Deaf filmgoers claim their subtitled screening plans foiled at Preston Vue

Deaf filmgoers Lesley Webster, Claire Mingay and Lesley Davidson were disappointed after attending a screening at The Vue in Preston
Deaf filmgoers Lesley Webster, Claire Mingay and Lesley Davidson were disappointed after attending a screening at The Vue in Preston

A deaf film-goer from South Ribble claims some cinemas across the country are not honouring subtitled screenings of films for those who need them.

Len Hodson, a member of the Lancashire Deaf Rights Group, says he and a group of film fans were left furious after they attended a special screening of the horror film IT at The Vue in Preston, only to be told it would be a normal screening without subtitles.

Mr Hodson, who lives at Lostock Hall, says the management team on duty decided to screen a non-subtitled showing of the film instead because non-deaf people were already in and expected a regular screening.

The small group of deaf people had turned up for a special 6.15pm screening at the cinema last month.

A spokesman for The Vue claims that after a delay, the subtitled film was shown as planned.

But this is disputed by Mr Hodson, who says the group were offered complementary tickets for another day but ended up leaving the venue.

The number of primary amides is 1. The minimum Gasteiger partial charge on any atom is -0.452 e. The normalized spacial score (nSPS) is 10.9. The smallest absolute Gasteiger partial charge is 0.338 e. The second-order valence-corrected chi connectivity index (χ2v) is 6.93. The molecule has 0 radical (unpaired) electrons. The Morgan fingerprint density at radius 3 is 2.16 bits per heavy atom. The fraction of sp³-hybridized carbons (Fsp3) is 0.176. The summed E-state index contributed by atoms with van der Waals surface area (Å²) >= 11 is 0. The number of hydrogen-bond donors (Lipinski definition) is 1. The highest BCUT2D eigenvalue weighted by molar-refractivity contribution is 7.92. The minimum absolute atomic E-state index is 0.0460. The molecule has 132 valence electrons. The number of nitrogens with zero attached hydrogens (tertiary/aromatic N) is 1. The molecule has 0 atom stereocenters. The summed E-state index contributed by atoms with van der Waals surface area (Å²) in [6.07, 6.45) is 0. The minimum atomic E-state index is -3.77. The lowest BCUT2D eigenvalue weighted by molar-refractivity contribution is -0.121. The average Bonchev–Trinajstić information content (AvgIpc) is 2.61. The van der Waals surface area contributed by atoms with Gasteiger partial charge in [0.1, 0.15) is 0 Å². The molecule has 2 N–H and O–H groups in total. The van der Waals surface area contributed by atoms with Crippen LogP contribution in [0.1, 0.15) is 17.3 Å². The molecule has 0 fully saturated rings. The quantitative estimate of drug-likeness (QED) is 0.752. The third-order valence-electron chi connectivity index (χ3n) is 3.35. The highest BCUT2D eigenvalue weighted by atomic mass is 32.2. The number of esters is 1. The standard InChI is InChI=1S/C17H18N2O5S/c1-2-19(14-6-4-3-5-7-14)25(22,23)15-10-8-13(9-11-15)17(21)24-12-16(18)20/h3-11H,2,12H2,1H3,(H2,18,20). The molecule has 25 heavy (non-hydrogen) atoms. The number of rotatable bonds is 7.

Mr Hodson said: “I am becoming concerned about the problem with cinema managers ignoring deaf film goers who expect to watch a film with subtitles.

“That’s what happened at Preston Vue, when deaf cinema goers were told the subtitles couldn’t be shown because some hearing people wanted no subtitles.

“Those people came at the time specially for deaf people and were bitterly disappointed.

“Unlike people with hearing, the subtitled version of the film is the only chance they have to see it.

“The day and time of the showing with subtitles is a special treat for deaf people and cinemas should honour that.

“This is an abuse to deaf people’s rights and it is happening at other cinemas in the UK.”

Among the deaf people attending were Lesley Webster, Claire Mingay and Lesley Davidson, who insisted staff were not helpful.

And Ann Spence, of Leyland, who has close links with the Lancashire Deaf Rights Group, said; “It isn’t just a question of switching subtitles on and off, these special versions have to be screened from the outset.

“The Vue should have done it straightaway, as advertised.”

A spokesman for The Vue said: “We’ve been in touch with the cinema who advised there was an initial error in the subtitling which was then remedied before the screening was resumed with subtitles.”